Doctor Sahib had a unique thought of challenging the inner person (andar ka insaan, as he would himself say) by putting young and impressionable kids in positions they did not have come across in their lives before and will personally help them break the ice, so to speak.
I remember, every 8th class newbie would stand up on the podium and Dr. Sahib will ease the nervousness by making a speech into a conversation if the kid seemed lost. My own experience of sweaty palms and shaky legs while babbling something about something in my first speech ever in 1979 reminds me to this day where I have come from. It will be impossible to not stay in touch with the “andar ka insaan” now.
I would like to share just one story before I wrap it up. We used to have House inspections that played a huge role towards the overall Championship. We were in 9th class and some of us were too busy taking care of the details for the inspection that was to happen the next day. We got so carried away in doing what we were doing that the bell rang twice and doors got closed before we could realize that we have nowhere to go to eat. While we were contemplating the options to fill our tummies, Dr. Sahib passed by the corridor and walked in to our dormitory. Upon hearing us out, he offered all of us to come over and be his guest for dinner that night. There used to be a guest house adjacent to the HM’s office in Ayub House that was set for our dinner and much to our surprise there was a special menu in Dr. Sahib’s household that nightJ. We were 4 or 5 and we used to eat like animals back then, just so that you get a perspective hereJ. I confess that I tried to pull the “stunt” successfully at least twice after thatJ.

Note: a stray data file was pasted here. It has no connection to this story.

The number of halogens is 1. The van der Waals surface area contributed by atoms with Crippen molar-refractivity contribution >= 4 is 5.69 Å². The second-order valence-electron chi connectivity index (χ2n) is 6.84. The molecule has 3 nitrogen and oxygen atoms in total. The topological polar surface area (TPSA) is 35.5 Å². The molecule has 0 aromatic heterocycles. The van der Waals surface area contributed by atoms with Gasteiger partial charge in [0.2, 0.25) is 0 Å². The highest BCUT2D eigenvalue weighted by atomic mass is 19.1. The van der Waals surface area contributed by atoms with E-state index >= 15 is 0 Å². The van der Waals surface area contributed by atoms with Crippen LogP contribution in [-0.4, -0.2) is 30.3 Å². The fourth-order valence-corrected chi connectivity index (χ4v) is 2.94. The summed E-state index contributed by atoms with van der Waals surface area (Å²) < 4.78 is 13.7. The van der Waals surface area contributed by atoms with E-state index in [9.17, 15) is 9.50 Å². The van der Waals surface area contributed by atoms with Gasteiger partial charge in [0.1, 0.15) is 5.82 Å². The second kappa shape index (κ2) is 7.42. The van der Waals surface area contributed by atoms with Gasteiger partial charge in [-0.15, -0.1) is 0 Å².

All of us have moved on in life but every single one of us remembered that Nehari and Parathas from that night.
Over the passage of time, one question has sometimes bothered my mind time and again: What did the Doctor household eat that night? I guess we will never know the truth.
There, my friends, is a very small mention of someone WHO KNEW HOW TO CARE.
Dr. Javed Iqbal Sahib moved on to be the first Vice Principal of Cadet College Steel Mill. I went to meet with him at Steel Mill as a rugged Karachiite in the middle of our summer vacations on a motor cycle. What I will not forget is the excitement in his words and eyes, and the warmth in his hug. He saw me from a distance and almost shouted, “I recognize you my son” and before he embraced me. Not too many seconds went by and there came the second question, “Yeh baalo.n ko kiya huwa hai Sahibzaday?” That was Dr. Javed Iqbal Sahib, caring with no formalities whatsoever – like a father would care for his own.
Dr. Sahib: I miss you and have no idea how to pay you back for what you have done for us. I certainly don’t know how to quantify it. Maybe my dewy eyes are a small token to make you feel a little bit of how much you meant to me.